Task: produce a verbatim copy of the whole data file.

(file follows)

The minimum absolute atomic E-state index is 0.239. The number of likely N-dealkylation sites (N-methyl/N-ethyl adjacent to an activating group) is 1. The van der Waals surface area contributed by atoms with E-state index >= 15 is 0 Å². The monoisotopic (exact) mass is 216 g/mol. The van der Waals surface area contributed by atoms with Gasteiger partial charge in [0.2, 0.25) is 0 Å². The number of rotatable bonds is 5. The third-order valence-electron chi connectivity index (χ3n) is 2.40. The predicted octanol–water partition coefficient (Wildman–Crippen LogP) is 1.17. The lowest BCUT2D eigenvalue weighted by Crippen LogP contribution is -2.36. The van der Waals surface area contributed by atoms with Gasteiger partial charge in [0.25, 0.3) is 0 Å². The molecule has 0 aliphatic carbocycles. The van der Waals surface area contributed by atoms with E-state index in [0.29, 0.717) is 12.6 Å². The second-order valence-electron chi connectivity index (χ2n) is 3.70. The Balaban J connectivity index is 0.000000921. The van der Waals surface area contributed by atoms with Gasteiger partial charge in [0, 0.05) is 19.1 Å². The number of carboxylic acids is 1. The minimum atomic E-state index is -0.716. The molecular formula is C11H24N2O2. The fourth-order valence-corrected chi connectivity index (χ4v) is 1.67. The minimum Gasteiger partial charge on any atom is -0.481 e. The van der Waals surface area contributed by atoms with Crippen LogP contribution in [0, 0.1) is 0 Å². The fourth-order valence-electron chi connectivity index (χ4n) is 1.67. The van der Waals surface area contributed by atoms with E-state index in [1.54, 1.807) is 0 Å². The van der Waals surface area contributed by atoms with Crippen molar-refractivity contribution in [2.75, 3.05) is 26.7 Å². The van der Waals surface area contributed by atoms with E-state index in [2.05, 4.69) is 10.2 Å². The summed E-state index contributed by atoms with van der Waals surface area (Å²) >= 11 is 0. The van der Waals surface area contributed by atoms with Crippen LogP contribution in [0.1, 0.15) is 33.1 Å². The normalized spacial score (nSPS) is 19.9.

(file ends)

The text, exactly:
The minimum absolute atomic E-state index is 0.239. The number of likely N-dealkylation sites (N-methyl/N-ethyl adjacent to an activating group) is 1. The van der Waals surface area contributed by atoms with E-state index >= 15 is 0 Å². The monoisotopic (exact) mass is 216 g/mol. The van der Waals surface area contributed by atoms with Gasteiger partial charge in [0.2, 0.25) is 0 Å². The number of rotatable bonds is 5. The third-order valence-electron chi connectivity index (χ3n) is 2.40. The predicted octanol–water partition coefficient (Wildman–Crippen LogP) is 1.17. The lowest BCUT2D eigenvalue weighted by Crippen LogP contribution is -2.36. The van der Waals surface area contributed by atoms with Gasteiger partial charge in [0.25, 0.3) is 0 Å². The molecule has 0 aliphatic carbocycles. The van der Waals surface area contributed by atoms with E-state index in [0.29, 0.717) is 12.6 Å². The second-order valence-electron chi connectivity index (χ2n) is 3.70. The Balaban J connectivity index is 0.000000921. The van der Waals surface area contributed by atoms with Gasteiger partial charge in [0, 0.05) is 19.1 Å². The number of carboxylic acids is 1. The minimum atomic E-state index is -0.716. The molecular formula is C11H24N2O2. The fourth-order valence-corrected chi connectivity index (χ4v) is 1.67. The minimum Gasteiger partial charge on any atom is -0.481 e. The van der Waals surface area contributed by atoms with Crippen LogP contribution in [0, 0.1) is 0 Å². The fourth-order valence-electron chi connectivity index (χ4n) is 1.67. The van der Waals surface area contributed by atoms with E-state index in [1.54, 1.807) is 0 Å². The van der Waals surface area contributed by atoms with Crippen molar-refractivity contribution in [2.75, 3.05) is 26.7 Å². The van der Waals surface area contributed by atoms with E-state index in [2.05, 4.69) is 10.2 Å². The summed E-state index contributed by atoms with van der Waals surface area (Å²) >= 11 is 0. The van der Waals surface area contributed by atoms with Crippen LogP contribution in [0.1, 0.15) is 33.1 Å². The normalized spacial score (nSPS) is 19.9.